"We Are Water" celebrates Milwaukee's big drink
Most Milwaukeeans value living in close proximity to a large body of water, but what are we willing to do to celebrate it? Improve it? Protect it?
The year-old Milwaukee Water Commons is a project committed to fostering connection, collaboration and leadership on behalf of the bodies of water in our community.
"The project is rooted in the belief that the Great Lakes belongs to no single entity but rather exists as a 'commons,'" says group leader Ann Brummitt. "We promote stewardship of, equitable access to and shared decision-making for our common waters."
The group will host its first event, "We Are Water," as a way to culminate its one-year anniversary and to get community members literally and figuratively closer to the lake. The event will take place on Sunday, Aug. 3 from 6:30 to 9 p.m. on the north end of Bradford Beach.
Melanie Ariens, the group's artist in residence, came up with the idea for the event.
"Melanie wanted to honor the water in a way that would help us connect the lake with our own 70 percent H2O. To make it more personal and more beautiful. To give us all an opportunity for a little reverence at the end of the summer," says Brummitt. "I guess we all feel that if we are to save ourselves on this giant blue marble, a little reverence is needed."
The event is free and open to the public. The group encourages people to walk or ride their bike, but there will also be parking available on Lincoln Memorial Drive.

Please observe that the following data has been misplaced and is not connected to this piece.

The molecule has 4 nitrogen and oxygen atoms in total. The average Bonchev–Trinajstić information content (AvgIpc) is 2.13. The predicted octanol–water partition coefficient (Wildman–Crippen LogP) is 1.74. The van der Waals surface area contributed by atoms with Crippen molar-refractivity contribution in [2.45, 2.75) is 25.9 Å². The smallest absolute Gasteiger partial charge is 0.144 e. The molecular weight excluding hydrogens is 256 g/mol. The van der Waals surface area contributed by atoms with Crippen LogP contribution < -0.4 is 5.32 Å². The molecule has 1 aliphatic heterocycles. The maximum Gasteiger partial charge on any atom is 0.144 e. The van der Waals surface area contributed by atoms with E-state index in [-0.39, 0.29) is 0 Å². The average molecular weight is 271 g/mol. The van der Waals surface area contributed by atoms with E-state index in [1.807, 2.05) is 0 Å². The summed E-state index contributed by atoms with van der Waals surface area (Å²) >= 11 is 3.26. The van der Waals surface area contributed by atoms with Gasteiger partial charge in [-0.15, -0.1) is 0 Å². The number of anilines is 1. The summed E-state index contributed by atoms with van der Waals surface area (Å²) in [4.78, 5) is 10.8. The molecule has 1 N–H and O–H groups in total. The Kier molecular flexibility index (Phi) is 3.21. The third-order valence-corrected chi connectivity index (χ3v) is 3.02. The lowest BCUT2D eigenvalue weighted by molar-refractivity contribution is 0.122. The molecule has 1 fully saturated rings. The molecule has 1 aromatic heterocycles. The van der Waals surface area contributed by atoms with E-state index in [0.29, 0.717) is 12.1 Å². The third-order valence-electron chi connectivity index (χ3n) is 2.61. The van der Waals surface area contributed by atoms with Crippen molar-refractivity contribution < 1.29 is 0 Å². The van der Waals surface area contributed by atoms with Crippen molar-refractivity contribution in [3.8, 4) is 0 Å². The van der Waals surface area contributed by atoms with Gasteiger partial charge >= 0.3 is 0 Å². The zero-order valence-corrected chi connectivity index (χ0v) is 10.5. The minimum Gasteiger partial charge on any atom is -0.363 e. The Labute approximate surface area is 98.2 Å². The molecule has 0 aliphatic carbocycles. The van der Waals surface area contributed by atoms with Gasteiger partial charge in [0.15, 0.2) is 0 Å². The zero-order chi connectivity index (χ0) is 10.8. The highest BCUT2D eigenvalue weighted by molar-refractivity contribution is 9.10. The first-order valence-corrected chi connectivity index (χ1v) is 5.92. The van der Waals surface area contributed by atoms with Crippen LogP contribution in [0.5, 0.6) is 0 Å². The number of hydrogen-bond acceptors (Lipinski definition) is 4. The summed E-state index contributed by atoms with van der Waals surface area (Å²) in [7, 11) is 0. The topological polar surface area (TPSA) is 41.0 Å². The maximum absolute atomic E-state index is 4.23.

There will be music and spoken word by the Strawberry Moon Singers, a dance performance by DanceCircus and inspiration by local spiritual leaders.
The Overpass Light Brigade will hold illuminated signs with water statements and all participants will be asked to help illuminate a Great Lakes image with a cup of Lake Michigan water and a submersible light at sunset.
"We will have all kinds of people there, says Brummitt. "Anyone who loves the lakes and cares about water."
The group hopes Mayor Tom Barrett will proclaim August 3 as "We Are Water Day" in Milwaukee.
Brummitt says she views the living on or near water "as a gift and a responsibility" and people must treat bodies of water as such to ensure their preservation and enjoyment for coming generations. Consequently, the Milwaukee Water Commons has deeply contemplated what it means to be a "water city."
"Is it just an economic vision or does it need to be bigger and bolder ensuring that environmental stewardship is at the center? We think so and we are finding more and more Milwaukeeans that are excited about that, and about being a part of it," says Brummitt.
The group wants to grow the conversation around living near water and what that means in terms of responsibility not just Downtown but also on the North, South, East and West Sides of Milwaukee.
"As we look to solving many of our water challenges in the face of climate change, it is going to take all of us on board. We need more of us in on the conversation to make sure we come up with good and equitable solutions," says Brummitt.
"If we look to the past we see that we don't have a great track record in that regard. So as Milwaukee aspires to be a model freshwater city the MWC aspires to grow broader and more diverse leadership on the subject."
Brummitt was a public school teacher for 20 years and started doing environmental work in 2007. She worked on the Milwaukee River Greenway project until last year.
The Milwaukee Water Commons also includes co-director Alexa Bradley, a long-time water activist and founder of the project, and Jayme Montgomery Baker, a community organizer who worked at the Wisconsin League of Young Voters.
Jenny Plevin will document the event as part of two short documentaries being crafted at DOC/UWM.
"It should be quite beautiful," says Brummitt.
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